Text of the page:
A new traffic law went into effect in Missouri a week ago and, amazing though this may seem, so far everybody agrees on what the word “reasonable” means.
On August 28th, Missouri became the eighth state to allow motorcyclists to run a red light after a stop if the traffic signal refuses to change. South Carolina, North Carolina, Wisconsin, Idaho, Arkansas, Tennessee and Minnesota have similar laws. Georgia and Oklahoma might pass such laws. The Missouri law was written and sponsored by State Senator William Stauffer.
The Missouri law is intended to enhance the original intent of automated traffic controls. Automated traffic controls began to appear after the 1973 oil crisis. The idea was to keep traffic moving efficiently and spare motorists from wasting gas at red lights. The automated systems introduced then detected the number of cars stopped at an intersection with a primitive computer and an input device called a mass sensor.
Mass sensors look like large, geometrical shapes carved into the road surface. When a mass sensor detects the mass of an automobile stopped on top of it, it sends a signal to the nearest traffic light.
Unfortunately, mass sensors are blind to motorcycles. Bikers are really left with no solution except to run the light before your engine catches fire. And, anyone who has ever been stuck at light on a Harley in Las Vegas in the summertime when the pavement reaches 150 degrees knows what an iffy calculation that can be.
The problem is so annoying to bikers that one company even manufactures a device called an “RLC-40 Traffic Light Changer.” Simply put, it is a refrigerator magnet you attach to the bottom of you bike. According to promotional copy, the RLC-40 “sends out a strong magnetic flux field, causing the sensor to ‘see’ your motorcycle as if you were a large steel vehicle, inducing a signal in the pavement sensor loops, thereby triggering the traffic light to turn green.”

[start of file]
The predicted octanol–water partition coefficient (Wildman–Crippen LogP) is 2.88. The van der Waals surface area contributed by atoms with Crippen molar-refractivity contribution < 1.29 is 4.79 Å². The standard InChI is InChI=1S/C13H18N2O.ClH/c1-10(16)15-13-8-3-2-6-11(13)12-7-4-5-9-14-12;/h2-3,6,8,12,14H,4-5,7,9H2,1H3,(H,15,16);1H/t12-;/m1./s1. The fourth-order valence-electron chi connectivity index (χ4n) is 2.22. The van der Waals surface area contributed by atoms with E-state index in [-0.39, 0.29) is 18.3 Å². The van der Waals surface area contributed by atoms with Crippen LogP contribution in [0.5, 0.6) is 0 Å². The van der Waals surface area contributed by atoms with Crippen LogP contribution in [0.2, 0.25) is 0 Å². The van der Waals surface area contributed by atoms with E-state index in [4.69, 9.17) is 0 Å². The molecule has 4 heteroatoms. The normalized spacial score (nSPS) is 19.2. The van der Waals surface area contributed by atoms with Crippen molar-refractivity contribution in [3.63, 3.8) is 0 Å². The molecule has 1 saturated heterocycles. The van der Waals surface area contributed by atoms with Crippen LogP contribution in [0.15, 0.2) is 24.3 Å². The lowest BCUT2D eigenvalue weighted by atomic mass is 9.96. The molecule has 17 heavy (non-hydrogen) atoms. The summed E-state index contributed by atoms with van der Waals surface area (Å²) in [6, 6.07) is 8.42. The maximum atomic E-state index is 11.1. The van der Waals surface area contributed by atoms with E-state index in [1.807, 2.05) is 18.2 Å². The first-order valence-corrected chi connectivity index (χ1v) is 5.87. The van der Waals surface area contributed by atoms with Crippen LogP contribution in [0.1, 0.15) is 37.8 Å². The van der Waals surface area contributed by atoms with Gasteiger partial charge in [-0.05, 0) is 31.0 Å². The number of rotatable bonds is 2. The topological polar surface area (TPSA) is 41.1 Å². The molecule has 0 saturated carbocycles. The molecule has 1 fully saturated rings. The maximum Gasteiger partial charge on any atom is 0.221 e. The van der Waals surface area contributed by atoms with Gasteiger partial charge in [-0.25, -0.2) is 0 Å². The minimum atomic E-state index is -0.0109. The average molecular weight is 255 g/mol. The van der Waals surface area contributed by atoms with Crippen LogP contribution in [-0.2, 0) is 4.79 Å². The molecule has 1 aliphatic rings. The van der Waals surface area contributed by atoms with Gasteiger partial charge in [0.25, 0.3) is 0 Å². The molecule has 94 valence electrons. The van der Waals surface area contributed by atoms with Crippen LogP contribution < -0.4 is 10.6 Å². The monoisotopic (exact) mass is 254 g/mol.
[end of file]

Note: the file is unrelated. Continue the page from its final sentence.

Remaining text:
Right. And, if the RLC-40 doesn’t work you could also try sprinkling a poultice of rooster blood and hominy on the mass sensor. That usually works just about as well.
Magnetic devices do not work on mass sensors because mass sensors do not detect magnetism. They detect mass. Duh-uh!
What Can Go Wrong
Of course, every common sense idea has its official opponents. The Federal Highway Administration opposes the new Missouri law because, as a spokesman for the Administration named Doug Hecox explained, “We don’t necessarily think that empowering motorists to make up their own rules of the road is the safest or best approach.”
Before the new law passed, a Missouri Representative went on the record to oppose the law because he thought it “would create a double standard not seen in other traffic laws….There is no other law on the books where people can violate traffic laws because certain devices don’t work.”
Still, the most widespread objection to the law has been semantic. Nitpickers have pointed out again and again that the law only requires motorcyclists to stop and wait a “reasonable time” before proceeding. And after all, this argument goes, who among us can say what is reasonable? People cannot be expected to define reasonable for themselves. Lawyers and politicians and policemen must do that for us.
But after a long week including a holiday weekend this radical experiment seems to actually be working. The new law has not resulted in a single reported fatality yet.